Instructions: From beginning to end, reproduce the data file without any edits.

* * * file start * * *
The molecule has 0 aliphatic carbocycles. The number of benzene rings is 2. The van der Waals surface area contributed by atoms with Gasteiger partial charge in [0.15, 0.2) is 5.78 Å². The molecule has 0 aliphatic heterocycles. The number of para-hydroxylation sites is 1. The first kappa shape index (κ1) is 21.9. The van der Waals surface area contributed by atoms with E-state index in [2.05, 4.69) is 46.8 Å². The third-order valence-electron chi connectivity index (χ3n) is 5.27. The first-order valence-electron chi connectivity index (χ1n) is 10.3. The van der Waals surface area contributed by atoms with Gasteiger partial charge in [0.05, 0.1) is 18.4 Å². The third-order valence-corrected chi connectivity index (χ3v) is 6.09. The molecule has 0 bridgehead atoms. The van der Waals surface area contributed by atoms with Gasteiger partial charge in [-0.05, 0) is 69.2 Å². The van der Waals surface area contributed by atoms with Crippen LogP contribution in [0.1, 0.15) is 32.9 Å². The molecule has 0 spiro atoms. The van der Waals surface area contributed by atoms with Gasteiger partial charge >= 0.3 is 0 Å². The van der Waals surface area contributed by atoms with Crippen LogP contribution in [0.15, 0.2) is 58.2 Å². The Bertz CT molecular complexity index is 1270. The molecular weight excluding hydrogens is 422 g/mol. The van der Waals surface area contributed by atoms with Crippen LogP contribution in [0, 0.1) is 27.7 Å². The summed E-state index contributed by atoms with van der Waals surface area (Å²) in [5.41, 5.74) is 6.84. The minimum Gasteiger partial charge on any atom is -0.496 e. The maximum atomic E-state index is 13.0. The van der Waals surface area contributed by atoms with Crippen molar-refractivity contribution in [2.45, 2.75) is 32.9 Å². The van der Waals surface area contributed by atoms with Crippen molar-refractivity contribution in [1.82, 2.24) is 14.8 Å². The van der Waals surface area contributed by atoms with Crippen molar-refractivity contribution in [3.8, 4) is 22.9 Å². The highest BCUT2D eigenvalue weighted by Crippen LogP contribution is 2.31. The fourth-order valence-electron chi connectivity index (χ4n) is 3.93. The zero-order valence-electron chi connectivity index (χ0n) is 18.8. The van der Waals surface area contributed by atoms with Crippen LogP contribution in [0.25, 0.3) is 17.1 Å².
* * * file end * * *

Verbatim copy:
The molecule has 0 aliphatic carbocycles. The number of benzene rings is 2. The van der Waals surface area contributed by atoms with Gasteiger partial charge in [0.15, 0.2) is 5.78 Å². The molecule has 0 aliphatic heterocycles. The number of para-hydroxylation sites is 1. The first kappa shape index (κ1) is 21.9. The van der Waals surface area contributed by atoms with E-state index in [2.05, 4.69) is 46.8 Å². The third-order valence-electron chi connectivity index (χ3n) is 5.27. The first-order valence-electron chi connectivity index (χ1n) is 10.3. The van der Waals surface area contributed by atoms with Gasteiger partial charge in [0.05, 0.1) is 18.4 Å². The third-order valence-corrected chi connectivity index (χ3v) is 6.09. The molecule has 0 bridgehead atoms. The van der Waals surface area contributed by atoms with Gasteiger partial charge in [-0.05, 0) is 69.2 Å². The van der Waals surface area contributed by atoms with Crippen LogP contribution in [0.1, 0.15) is 32.9 Å². The molecule has 0 spiro atoms. The van der Waals surface area contributed by atoms with Gasteiger partial charge >= 0.3 is 0 Å². The van der Waals surface area contributed by atoms with Crippen LogP contribution in [0.15, 0.2) is 58.2 Å². The Bertz CT molecular complexity index is 1270. The molecular weight excluding hydrogens is 422 g/mol. The van der Waals surface area contributed by atoms with Crippen LogP contribution in [0, 0.1) is 27.7 Å². The summed E-state index contributed by atoms with van der Waals surface area (Å²) in [5.41, 5.74) is 6.84. The minimum Gasteiger partial charge on any atom is -0.496 e. The maximum atomic E-state index is 13.0. The van der Waals surface area contributed by atoms with Crippen molar-refractivity contribution in [2.45, 2.75) is 32.9 Å². The van der Waals surface area contributed by atoms with Crippen molar-refractivity contribution in [1.82, 2.24) is 14.8 Å². The van der Waals surface area contributed by atoms with Crippen molar-refractivity contribution in [3.8, 4) is 22.9 Å². The highest BCUT2D eigenvalue weighted by Crippen LogP contribution is 2.31. The fourth-order valence-electron chi connectivity index (χ4n) is 3.93. The zero-order valence-electron chi connectivity index (χ0n) is 18.8. The van der Waals surface area contributed by atoms with Crippen LogP contribution in [0.25, 0.3) is 17.1 Å².